LONDON (Reuters) - The Bank of England raised interest rates for the first time in more than 10 years on Thursday and said it expected only “very gradual” further increases would be needed over the next three years.
Dean Turner, Economist at UBS Wealth Management:
”Today’s decision was almost unanimously expected, but the jury is still out as to whether it’s the right one. Looking at the Bank’s motivations, we don’t necessarily agree that it is...
“In our view, it’s a bit of a gamble to hike at a time when the economy is stuttering and nobody knows which way the Brexit dice are going to roll.”
Aberdeen Standard Investments Chief Economist Lucy O’Carroll:
”The symbolism of this hike is more significant than its economic impact. It just reverses the cut made after the EU referendum, which was aimed at staving off any economic fallout...
“UK interest rates are still exceptionally low by historic standards. The risk is that this is interpreted as the start of a cycle of rate hikes, which could knock consumer confidence at a particularly vulnerable time for the economy.”
”The most important question for Mr Carney is what they will do if Brexit is not as smooth as his forecasts currently allow for... The question will go unanswered today, not least I suspect, because the Bank doesn’t yet have the answer.”
Anna Stupnytska, Global Economist, Fidelity International:
”It is fair to characterise today’s decision as a dovish hike. The statement dropped its sentence that rates may need to rise more than the market expects... It suggests an incredibly slow hiking cycle at best.
“Our view is that this hike was an odd decision. The BoE had painted itself into a corner by talking up the possibility of a November hike, having gone back on its word too often in recent years. It may have been intended to put a floor under sterling and fire a ‘warning shot’ against some pockets of excessive credit build-up.”
Nicholas Brooks, Head of Research and Investment Strategy at Intermediate Capital Group:
“The BoE’s decision to raise its base rate today will likely prove to be a mistake... The main reason inflation has picked up this year is the sharp rise in import prices caused by the large fall in the value of the pound following the Brexit vote. The import price effect will start fading out in the next few months and we will likely see the headline inflation rate start to fall quite quickly, even without BoE intervention.”
Julian Jessop, Chief Economist, Institute of Economic Affairs:
“The Bank of England made the correct decision today and should be ready to raise interest rates further next year, provided the economy continues to weather the impact of Brexit better than most had expected.”
Colin Ellis, Moody’s Chief Credit Officer EMEA:
“UK interest rates are likely to rise only very gradually over an extended period of time. This benign outlook for interest rates differs from past monetary cycles... Given the anticipated slow and gradual monetary tightening in the UK, we expect the credit implications for UK issuers to be limited.”
OANDA analyst Craig Erlam:
“They’ve erred on the dovish side as far as the comments are concerned... There’s nothing in the initial comments that suggest we should expect another rate hike in the next twelve months.”
Maike Currie, investment director for Personal Investing at Fidelity International:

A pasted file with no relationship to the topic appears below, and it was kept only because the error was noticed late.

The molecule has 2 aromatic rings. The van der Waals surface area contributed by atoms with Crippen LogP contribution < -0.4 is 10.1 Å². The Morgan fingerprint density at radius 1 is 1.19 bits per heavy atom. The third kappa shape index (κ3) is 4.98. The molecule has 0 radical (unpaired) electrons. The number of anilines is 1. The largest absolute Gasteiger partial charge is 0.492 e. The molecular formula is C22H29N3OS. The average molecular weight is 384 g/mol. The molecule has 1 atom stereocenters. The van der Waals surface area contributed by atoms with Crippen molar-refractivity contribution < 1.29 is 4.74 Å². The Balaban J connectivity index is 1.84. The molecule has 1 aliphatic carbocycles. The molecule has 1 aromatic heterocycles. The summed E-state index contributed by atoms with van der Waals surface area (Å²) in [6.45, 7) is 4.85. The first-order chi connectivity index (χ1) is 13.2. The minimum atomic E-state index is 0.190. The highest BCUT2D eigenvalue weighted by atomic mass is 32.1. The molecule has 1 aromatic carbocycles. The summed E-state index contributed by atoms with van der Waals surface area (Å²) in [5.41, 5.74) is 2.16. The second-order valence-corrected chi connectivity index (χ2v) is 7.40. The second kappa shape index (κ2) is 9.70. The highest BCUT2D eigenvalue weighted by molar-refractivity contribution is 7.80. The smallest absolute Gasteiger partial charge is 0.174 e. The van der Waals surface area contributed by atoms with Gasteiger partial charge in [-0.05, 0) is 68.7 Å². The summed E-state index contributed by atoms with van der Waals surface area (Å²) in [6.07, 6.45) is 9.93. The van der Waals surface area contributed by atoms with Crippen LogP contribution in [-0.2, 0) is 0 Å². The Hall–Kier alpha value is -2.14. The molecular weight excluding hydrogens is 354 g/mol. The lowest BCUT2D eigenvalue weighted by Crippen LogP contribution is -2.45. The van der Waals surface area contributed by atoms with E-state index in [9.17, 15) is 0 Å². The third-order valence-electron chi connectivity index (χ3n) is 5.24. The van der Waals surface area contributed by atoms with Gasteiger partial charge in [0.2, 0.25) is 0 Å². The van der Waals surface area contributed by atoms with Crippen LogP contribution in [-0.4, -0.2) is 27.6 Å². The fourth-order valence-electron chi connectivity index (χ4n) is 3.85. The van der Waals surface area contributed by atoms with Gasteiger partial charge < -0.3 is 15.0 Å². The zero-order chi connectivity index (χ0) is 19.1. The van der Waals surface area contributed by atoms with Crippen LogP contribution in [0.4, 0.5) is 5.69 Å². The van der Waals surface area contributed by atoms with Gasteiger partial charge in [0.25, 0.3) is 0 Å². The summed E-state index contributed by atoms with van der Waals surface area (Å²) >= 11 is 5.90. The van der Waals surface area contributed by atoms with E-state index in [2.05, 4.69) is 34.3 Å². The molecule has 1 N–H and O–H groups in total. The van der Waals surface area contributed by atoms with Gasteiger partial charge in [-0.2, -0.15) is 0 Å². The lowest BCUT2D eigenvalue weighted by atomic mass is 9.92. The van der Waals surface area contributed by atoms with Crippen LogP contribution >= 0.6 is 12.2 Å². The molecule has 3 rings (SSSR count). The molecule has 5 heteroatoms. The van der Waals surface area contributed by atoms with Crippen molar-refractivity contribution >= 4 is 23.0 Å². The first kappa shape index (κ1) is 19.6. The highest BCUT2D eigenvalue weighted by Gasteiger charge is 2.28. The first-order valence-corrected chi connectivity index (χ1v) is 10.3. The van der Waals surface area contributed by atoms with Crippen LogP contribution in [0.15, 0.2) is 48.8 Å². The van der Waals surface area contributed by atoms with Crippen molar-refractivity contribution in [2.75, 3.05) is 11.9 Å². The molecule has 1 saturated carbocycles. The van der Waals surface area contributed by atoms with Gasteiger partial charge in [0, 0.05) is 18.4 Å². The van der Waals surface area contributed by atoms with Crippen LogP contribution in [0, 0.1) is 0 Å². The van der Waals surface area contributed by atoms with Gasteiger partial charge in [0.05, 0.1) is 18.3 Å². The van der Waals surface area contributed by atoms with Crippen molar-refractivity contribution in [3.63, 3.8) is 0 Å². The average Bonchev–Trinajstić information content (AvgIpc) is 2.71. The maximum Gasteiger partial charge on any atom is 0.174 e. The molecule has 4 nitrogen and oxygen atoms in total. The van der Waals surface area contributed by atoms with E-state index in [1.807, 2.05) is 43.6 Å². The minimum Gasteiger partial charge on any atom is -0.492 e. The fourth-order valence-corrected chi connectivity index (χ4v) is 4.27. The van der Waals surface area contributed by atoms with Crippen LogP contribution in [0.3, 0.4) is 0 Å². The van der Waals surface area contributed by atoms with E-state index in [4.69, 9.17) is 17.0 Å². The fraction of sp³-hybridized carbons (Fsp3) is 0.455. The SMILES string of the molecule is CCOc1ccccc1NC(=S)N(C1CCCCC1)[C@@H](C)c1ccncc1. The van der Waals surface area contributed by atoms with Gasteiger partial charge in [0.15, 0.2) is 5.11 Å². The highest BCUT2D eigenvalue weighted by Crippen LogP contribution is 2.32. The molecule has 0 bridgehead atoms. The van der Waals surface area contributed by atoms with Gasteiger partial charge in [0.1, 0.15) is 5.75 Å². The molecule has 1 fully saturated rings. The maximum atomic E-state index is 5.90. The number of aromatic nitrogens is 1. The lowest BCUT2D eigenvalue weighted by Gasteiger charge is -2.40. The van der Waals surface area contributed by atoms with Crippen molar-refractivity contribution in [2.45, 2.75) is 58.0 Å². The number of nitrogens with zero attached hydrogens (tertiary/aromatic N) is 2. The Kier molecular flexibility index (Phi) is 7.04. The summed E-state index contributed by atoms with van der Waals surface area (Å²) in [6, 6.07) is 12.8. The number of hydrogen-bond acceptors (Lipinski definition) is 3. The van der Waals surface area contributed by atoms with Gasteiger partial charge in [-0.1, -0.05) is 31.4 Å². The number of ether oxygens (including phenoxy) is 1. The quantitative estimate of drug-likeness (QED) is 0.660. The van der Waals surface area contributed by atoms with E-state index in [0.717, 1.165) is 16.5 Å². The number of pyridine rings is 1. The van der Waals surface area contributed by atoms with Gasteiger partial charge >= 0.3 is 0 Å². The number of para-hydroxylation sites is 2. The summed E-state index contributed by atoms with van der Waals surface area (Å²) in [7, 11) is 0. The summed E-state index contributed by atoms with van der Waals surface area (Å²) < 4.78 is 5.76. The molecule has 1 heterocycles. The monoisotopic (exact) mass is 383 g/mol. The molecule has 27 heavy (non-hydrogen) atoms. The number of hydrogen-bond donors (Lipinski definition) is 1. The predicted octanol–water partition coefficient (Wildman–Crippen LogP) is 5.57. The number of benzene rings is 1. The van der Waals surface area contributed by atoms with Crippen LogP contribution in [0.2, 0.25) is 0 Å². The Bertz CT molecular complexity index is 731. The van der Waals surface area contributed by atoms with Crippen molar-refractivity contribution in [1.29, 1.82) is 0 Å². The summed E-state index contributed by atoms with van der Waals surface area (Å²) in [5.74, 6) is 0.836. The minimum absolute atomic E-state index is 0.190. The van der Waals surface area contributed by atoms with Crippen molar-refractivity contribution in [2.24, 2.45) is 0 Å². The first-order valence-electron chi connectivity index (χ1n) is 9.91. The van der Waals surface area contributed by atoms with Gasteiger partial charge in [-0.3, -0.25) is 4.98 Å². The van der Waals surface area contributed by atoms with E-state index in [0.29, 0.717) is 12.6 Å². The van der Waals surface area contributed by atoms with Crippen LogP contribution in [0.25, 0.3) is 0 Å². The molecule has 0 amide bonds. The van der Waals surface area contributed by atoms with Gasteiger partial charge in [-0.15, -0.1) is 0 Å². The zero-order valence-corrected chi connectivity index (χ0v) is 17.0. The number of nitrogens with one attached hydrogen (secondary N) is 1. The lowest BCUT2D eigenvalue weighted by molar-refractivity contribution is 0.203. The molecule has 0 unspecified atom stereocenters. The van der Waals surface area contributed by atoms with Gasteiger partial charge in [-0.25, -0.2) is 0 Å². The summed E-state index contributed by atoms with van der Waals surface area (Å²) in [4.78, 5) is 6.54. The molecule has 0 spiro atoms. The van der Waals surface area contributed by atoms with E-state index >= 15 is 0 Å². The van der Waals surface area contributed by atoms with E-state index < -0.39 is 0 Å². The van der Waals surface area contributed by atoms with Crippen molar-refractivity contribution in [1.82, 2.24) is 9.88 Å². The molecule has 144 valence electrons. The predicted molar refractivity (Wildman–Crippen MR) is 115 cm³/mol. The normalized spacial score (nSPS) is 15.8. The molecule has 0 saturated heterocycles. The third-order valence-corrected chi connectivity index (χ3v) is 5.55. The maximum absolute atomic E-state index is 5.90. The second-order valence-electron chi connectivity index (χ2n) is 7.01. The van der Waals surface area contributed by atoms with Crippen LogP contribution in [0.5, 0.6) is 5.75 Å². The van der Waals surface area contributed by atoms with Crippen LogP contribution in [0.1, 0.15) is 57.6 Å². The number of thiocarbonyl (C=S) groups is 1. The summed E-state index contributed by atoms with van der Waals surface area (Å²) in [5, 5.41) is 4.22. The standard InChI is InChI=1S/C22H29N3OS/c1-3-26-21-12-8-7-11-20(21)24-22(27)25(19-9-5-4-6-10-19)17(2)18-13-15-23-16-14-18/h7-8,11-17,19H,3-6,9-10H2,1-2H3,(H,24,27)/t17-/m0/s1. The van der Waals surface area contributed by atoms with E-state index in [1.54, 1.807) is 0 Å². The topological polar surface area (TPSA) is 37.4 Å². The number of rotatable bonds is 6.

“Mark Carney might finally be able to shake the moniker of the ‘unreliable boyfriend’, following today’s announcement to increase interest rates.”
Anthony Doyle, Fixed Interest Investment Director at M&G Investments:
“Today’s rate hike will have a limited effect on the real economy. Monetary policy remains highly accommodative, real interest rates are negative, and the Bank’s balance sheet remains large. In hiking rates, the MPC has fired a warning shot across the bow of consumers, who have battled low wage growth and high inflation by cutting savings and borrowing more.”
Shilen Shah, Bond Strategist at Investec Wealth & Investment:
“With the slack in the economy now significantly reduced and sluggish business investment limiting the economy’s output potential, even a moderate rate of growth has the potential to generate core inflation in the medium and the long term.”
Christopher Peel, Chief Investment Officer at Tavistock Investments:
“It is the first time in the careers of a generation of UK bond traders and investors that they have witnessed either a rate hike or bear market... Given that the world is currently undergoing a transition to a reflationary environment, the trend towards ‘normalised’ and higher interest rates is just beginning.”
Dave Prentis, General Secretary, Unison Trade Union:
“This rate rise adds insult to injury for public service employees suffering from years of wage freezes and limits on their pay.”
Giles Hutson, CEO of Insignis Cash Solutions:
“The increase of 0.25 percent will start to release the UK from its unsustainable low-rate environment, and help avoid a consumer finance bubble... This will support better long term financial planning, especially when it comes to deciding how much debt a family or company can afford to take on.”
FOREX: Sterling initially rises but then tumbles around 1 percent against the dollar.
BONDS: British government bond yields fall sharply. The 10-year yield drops by 5 basis points and touches its lowest level in two weeks at 1.288 percent.
INTEREST RATE FUTURES: Short sterling interest rate futures <0FSS:> shoot higher by around 5 ticks across 2018 and 2019 contracts, indicating a shallower path for future interest rate rises.
Reporting by Reuters markets team; editing by John Stonestreet